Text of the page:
In 1997, Jayesh Choksi, the present chairman and managing director of Gufic Biosciences made a declaration, “Give me 10 years and I will be back.” Choksi had just sold his branded business which included his most popular brands — Mox (antibiotic) and Zole (antifungal) — to Ranbaxy for 80 crore.
Choksi was exiting the pharma business as India’s move to TRIPS (Trade-Related Aspects of Intellectual Property Rights) signaled the arrival of the patent regime and threatened the survival of small and mid-sized pharma companies. MNCs which had hitherto held back investments due to prevalence of process patents were now expected to take the fight to Indian players in a product patent regime.
In 2000, Choksi set up Gufic Biosciences to regain his foothold in the Indian pharma industry. Focusing on herbal and consumer products, Gufic launched over-the-counter (OTC) brands such as Roll-On, Stretch Nil, Onergy (nutritional supplement) and Shapers (sanitary pads). The company had also ventured into hybrid seeds and tissue culture. However, despite these forays, the company’s FY07 topline of 50 crore and net profit of 70 lakh was nothing to boast about.
Choksi clearly was not kicked at the progress his new venture was making as his profit was less than the rental income on his real estate investments. When he sold the earlier business in 1997, it had a topline of 85 crore and a net profit of 5 crore. Ten years hence, Choksi’s attempt at making a comeback was not going anywhere.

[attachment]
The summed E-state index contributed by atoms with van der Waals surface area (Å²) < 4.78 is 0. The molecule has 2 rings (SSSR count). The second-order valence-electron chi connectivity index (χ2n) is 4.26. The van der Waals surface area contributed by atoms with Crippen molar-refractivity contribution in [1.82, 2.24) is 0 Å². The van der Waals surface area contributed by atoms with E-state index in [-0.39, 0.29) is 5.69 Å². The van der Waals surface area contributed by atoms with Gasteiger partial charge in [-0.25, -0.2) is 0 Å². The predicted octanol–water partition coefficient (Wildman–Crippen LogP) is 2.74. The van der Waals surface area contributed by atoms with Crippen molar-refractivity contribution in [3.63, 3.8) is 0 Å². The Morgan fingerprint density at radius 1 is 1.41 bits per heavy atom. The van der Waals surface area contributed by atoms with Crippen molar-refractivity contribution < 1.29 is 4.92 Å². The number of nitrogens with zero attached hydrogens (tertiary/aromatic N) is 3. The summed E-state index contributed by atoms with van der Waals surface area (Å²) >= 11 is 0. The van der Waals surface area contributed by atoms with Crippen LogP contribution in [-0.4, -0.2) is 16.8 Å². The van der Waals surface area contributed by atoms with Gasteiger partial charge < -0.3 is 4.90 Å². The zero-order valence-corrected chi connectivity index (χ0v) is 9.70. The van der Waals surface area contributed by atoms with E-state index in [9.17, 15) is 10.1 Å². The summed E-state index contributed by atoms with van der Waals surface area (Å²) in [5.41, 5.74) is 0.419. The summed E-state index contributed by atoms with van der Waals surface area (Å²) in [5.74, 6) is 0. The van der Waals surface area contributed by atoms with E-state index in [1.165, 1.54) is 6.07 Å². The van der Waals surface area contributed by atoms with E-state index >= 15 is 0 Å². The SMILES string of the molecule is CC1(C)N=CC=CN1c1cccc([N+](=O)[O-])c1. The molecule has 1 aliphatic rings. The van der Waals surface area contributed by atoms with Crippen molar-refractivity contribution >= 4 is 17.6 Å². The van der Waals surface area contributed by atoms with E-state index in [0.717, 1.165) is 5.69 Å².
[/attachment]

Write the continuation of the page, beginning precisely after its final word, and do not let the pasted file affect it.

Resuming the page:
It was in 2006, when Choksi called on his son Pranav who was in the United States. Pranav had completed his Masters in biotechnology from John Hopkins University and had just started working in the R&D team of a US pharma company. The idea of moving back to India overnight was not something that enticed Pranav as his career in the US pharma industry had just begun. Finally, after spending a year at the US pharma company, Pranav returned to join Gufic Biosciences in 2007.
When he assumed control, Pranav found that Gufic’s operations were spread across businesses, irrespective of its competency. “At that time, close to half of our topline came from herbal products where we had some competency, while the rest came from tissue culture and seeds for which we heavily relied on a set of professionals and a technical team whom we had hired. The business and the technology could come and go with these people. We didn’t have much control on this business,” recalls Pranav.
For a company that was doing too many things, Gufic needed to find its niche. Pranav went back to the company’s roots. In the 1970s, Gufic under its founder Pannalal Choksi (Pranav’s grandfather) was the first Indian company to import a lyophilizer. Gufic’s founder used it to make oxytetracycline injectables (anti-bacterial used to cure chest and mouth infections) which became a popular product and broke Pfizer’s monopoly in oxytetracycline in India.
In 1997, when Gufic sold its brands to Ranbaxy, the R&D work had continued in Gufic’s Navsari plant which had the lyophilizers. Between 1998 and 2007, the Navsari plant had developed 34 products in lyophilized injectables segment, but it had not marketed them as it didn’t have the required field force. The existing field force was anyway busy pushing other products. Lyophilization is considered the most stable way of making certain life-saving injections and Pranav felt that this is where Gufic should be channeling most of its energies.